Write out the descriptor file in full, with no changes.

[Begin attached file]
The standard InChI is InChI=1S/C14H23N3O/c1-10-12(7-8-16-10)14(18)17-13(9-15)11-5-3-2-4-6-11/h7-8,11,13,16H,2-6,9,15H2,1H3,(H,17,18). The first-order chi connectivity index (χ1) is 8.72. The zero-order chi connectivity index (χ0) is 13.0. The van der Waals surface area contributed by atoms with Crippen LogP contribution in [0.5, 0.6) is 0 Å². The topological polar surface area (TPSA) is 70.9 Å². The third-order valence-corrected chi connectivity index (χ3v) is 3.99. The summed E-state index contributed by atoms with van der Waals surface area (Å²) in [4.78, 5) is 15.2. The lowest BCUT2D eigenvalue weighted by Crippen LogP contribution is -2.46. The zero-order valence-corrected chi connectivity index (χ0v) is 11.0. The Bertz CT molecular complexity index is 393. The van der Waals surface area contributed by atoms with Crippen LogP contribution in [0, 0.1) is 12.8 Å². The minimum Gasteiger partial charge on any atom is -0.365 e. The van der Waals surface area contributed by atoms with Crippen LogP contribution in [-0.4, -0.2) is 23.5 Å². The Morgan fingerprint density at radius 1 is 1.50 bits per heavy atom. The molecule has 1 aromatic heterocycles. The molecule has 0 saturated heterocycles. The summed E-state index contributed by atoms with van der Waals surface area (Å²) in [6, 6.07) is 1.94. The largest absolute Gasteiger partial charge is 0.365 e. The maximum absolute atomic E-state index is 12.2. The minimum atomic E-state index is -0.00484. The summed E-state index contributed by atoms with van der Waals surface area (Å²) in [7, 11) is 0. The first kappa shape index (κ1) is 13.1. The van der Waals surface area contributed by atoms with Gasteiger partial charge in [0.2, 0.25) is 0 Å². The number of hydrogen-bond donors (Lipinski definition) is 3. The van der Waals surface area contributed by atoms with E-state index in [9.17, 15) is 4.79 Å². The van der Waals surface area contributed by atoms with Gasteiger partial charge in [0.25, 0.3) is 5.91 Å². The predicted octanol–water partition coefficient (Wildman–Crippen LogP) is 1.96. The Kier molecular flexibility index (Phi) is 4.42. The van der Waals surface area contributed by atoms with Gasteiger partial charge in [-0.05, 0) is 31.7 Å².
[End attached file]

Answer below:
The standard InChI is InChI=1S/C14H23N3O/c1-10-12(7-8-16-10)14(18)17-13(9-15)11-5-3-2-4-6-11/h7-8,11,13,16H,2-6,9,15H2,1H3,(H,17,18). The first-order chi connectivity index (χ1) is 8.72. The zero-order chi connectivity index (χ0) is 13.0. The van der Waals surface area contributed by atoms with Crippen LogP contribution in [0.5, 0.6) is 0 Å². The topological polar surface area (TPSA) is 70.9 Å². The third-order valence-corrected chi connectivity index (χ3v) is 3.99. The summed E-state index contributed by atoms with van der Waals surface area (Å²) in [4.78, 5) is 15.2. The lowest BCUT2D eigenvalue weighted by Crippen LogP contribution is -2.46. The zero-order valence-corrected chi connectivity index (χ0v) is 11.0. The Bertz CT molecular complexity index is 393. The van der Waals surface area contributed by atoms with Crippen LogP contribution in [0, 0.1) is 12.8 Å². The minimum Gasteiger partial charge on any atom is -0.365 e. The van der Waals surface area contributed by atoms with Crippen LogP contribution in [-0.4, -0.2) is 23.5 Å². The Morgan fingerprint density at radius 1 is 1.50 bits per heavy atom. The molecule has 1 aromatic heterocycles. The molecule has 0 saturated heterocycles. The summed E-state index contributed by atoms with van der Waals surface area (Å²) in [6, 6.07) is 1.94. The largest absolute Gasteiger partial charge is 0.365 e. The maximum absolute atomic E-state index is 12.2. The minimum atomic E-state index is -0.00484. The summed E-state index contributed by atoms with van der Waals surface area (Å²) in [7, 11) is 0. The first kappa shape index (κ1) is 13.1. The van der Waals surface area contributed by atoms with Gasteiger partial charge in [0.2, 0.25) is 0 Å². The number of hydrogen-bond donors (Lipinski definition) is 3. The van der Waals surface area contributed by atoms with E-state index in [9.17, 15) is 4.79 Å². The van der Waals surface area contributed by atoms with Gasteiger partial charge in [0.25, 0.3) is 5.91 Å². The predicted octanol–water partition coefficient (Wildman–Crippen LogP) is 1.96. The Kier molecular flexibility index (Phi) is 4.42. The van der Waals surface area contributed by atoms with Gasteiger partial charge in [-0.05, 0) is 31.7 Å².